With the buzz of bees and dragonflies, birds fledging, and the native plants (and weeds, too) growing like mad, we know that spring is just about behind us! Just days away from summer solstice, we’re very excited to welcome two new faces around the office and our protected lands.
Robin Meacher – Legal Intern
Robin joins us this summer to research legal issues and tools the McKenzie River Trust uses to achieve our conservation goals. She will begin her second year as a law student at the University of Oregon in the fall. She holds a B.A. in Environmental Studies from the University of California, Santa Barbara. Between her undergraduate work and law school, Robin studied resource management and anthropology in the Solomon Islands, and worked with a community organization focused on citizen engagement in the land use process in Santa Barbara. Having grown up in Northeastern California and spending the last six years in Southern California, Robin uses whatever spare time she gets exploring Oregon.
Dane Moeggenberg – Summer Field Technician
Dane will spend the summer working on Green Island, assisting with stewardship of the more than 1,000 acres of floodplain restoration there. Dane has a bachelor’s degree in Freshwater Resource Management from Indiana University. He has been working in land management for about two years: first as a Conservation Technician in Traverse City, Michigan, then as a Crew Supervisor with Lane-Metro Youth Corps here in Eugene. He enjoys cooking, hiking, and exploring Oregon on his motorcycle. He has a passion for the protection and enhancement of freshwater ecosystems and is very excited to be with the Trust this summer.
Four recent grants secured by the McKenzie River Trust will support the next phase of our conservation efforts in the Upper Willamette and Siuslaw watersheds.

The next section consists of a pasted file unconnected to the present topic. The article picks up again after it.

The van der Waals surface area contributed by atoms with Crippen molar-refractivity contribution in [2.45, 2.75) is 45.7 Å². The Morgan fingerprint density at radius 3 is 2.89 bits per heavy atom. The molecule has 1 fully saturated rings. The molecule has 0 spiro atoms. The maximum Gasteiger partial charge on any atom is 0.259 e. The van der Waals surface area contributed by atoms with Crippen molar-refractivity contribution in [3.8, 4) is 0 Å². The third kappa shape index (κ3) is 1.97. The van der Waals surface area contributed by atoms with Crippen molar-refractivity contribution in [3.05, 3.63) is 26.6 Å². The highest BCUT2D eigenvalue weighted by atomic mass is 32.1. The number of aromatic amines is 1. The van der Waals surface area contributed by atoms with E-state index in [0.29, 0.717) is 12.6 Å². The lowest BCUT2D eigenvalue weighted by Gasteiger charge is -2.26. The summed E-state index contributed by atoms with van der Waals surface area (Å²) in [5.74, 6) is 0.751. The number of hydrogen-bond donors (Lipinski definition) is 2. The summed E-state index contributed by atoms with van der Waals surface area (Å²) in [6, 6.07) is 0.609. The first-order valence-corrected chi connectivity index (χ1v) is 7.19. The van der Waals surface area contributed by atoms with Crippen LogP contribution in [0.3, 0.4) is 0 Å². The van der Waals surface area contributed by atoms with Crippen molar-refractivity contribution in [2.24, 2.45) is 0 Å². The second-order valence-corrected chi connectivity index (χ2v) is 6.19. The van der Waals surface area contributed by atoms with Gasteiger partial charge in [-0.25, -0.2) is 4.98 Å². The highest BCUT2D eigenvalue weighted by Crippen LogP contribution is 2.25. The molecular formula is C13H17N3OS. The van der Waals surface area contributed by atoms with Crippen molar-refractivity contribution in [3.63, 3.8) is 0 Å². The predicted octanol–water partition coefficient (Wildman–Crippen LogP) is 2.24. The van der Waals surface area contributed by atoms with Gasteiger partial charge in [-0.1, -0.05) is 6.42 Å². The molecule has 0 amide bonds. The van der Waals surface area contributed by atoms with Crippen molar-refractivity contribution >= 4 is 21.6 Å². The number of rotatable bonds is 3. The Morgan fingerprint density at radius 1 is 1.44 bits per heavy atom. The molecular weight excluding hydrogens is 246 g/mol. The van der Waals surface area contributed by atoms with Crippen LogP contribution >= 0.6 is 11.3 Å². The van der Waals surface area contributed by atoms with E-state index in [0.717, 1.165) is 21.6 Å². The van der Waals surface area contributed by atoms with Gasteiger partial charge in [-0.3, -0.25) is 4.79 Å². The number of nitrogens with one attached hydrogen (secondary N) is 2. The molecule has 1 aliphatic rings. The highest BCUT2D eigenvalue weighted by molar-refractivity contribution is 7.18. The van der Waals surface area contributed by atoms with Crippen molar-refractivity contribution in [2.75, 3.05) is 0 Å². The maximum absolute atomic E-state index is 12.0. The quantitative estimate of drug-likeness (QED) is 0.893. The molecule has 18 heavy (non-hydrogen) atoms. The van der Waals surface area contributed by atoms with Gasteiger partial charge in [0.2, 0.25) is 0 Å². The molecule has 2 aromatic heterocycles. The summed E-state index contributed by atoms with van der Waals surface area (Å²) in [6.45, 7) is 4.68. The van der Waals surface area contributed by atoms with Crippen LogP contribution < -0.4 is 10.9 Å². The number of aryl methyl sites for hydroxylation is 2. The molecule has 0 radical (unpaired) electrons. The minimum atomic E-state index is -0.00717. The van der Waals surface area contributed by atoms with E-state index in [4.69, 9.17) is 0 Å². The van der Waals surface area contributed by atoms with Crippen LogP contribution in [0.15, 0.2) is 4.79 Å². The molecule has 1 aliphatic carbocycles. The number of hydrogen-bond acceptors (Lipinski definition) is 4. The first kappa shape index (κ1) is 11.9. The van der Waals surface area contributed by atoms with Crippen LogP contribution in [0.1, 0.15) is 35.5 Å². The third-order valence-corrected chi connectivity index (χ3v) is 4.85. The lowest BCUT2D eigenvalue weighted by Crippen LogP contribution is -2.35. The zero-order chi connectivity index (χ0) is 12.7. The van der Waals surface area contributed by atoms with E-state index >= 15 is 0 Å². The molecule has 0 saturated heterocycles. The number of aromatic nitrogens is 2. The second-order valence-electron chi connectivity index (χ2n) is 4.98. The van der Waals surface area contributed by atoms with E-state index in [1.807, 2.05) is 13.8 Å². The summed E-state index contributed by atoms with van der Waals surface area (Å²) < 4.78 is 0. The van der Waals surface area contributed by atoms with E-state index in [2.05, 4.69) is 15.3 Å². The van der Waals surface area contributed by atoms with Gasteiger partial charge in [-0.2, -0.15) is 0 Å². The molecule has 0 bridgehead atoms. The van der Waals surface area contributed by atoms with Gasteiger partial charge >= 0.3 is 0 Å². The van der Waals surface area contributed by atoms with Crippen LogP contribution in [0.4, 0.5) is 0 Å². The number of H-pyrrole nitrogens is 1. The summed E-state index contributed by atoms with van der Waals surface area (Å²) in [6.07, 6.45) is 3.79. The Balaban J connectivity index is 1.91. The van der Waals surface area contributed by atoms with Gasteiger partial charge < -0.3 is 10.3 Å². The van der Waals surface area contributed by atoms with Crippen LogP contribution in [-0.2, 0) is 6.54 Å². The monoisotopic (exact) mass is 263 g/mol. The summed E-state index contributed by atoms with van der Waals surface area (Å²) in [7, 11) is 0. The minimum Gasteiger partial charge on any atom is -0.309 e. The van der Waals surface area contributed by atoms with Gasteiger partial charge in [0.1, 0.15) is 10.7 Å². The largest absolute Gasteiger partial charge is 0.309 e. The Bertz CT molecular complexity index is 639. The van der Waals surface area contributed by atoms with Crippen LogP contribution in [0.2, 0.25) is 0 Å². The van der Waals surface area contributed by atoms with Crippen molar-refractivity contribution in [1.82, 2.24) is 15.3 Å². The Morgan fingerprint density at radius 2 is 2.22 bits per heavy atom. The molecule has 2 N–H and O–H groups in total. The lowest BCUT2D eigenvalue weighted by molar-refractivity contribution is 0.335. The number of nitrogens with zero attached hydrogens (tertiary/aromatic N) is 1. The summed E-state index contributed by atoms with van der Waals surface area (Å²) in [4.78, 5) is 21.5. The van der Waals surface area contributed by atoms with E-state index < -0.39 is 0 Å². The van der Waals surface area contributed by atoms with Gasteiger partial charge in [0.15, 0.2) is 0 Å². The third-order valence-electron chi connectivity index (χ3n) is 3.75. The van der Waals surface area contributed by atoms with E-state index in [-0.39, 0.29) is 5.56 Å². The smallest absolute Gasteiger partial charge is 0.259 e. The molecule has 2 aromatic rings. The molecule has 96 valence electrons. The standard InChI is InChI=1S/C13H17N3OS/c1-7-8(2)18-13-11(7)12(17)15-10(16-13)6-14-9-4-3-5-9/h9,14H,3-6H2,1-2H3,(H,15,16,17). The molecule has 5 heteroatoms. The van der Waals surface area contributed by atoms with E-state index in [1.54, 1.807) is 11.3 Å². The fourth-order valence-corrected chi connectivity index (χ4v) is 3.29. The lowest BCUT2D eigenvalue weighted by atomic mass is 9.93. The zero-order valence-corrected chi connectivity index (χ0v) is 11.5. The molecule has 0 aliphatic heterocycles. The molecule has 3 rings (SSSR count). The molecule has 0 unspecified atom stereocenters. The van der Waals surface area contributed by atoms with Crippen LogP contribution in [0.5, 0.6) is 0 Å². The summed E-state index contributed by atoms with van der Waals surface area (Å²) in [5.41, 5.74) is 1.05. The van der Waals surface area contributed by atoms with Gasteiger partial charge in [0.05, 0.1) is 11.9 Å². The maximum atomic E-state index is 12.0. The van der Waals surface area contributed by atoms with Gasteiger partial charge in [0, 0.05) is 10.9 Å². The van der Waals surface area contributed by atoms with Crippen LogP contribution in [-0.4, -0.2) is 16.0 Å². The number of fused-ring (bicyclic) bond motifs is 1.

In the Upper Willamette, grants from the National Fish and Wildlife Foundation and Meyer Memorial Trust support our continued work with landowners along the Mainstem of the Willamette River and its tributaries, including the Coast and Middle Forks of the Willamette, the Long Tom and the Lower McKenzie.
Ecotrust, a Portland-based nonprofit, awarded a $61,750 grant to MRT as part of a multi-partner program called the Whole Watershed Restoration Initiative (WWRI). The grant will fund the removal of aging infrastructure and decommissioning of septic tanks on the 216-acre Waite Ranch property.
A $75,000 grant from the U.S. Fish and Wildlife Service’s NAWCA program will support the engineering analysis of Waite Ranch, which will inform the restoration design. This work paves the way for the re-establishment of tidal flow and productive wetlands on the property.
We expect that the long-term restoration efforts of the Waite Ranch Tidal Wetland Restoration project partners, including MRT and the Siuslaw Watershed Council, will yield approximately 211 acres of restored tidal estuary habitat and ten miles of tidal channels. This work benefits native fish like coastal coho and Chinook salmon and steelhead, and many other sensitive birds and wildlife species. The work also helps further the WWRI goal of providing local jobs and benefits to the local community as the restoration effort proceeds.
Thank you to the National Fish and Wildlife Foundation, Meyer Memorial Trust, Ecotrust, and the U.S. Fish and Wildlife Service’s NAWCA program for supporting the McKenzie River Trust in our efforts to protect and enhance productive natural landscapes throughout western Oregon.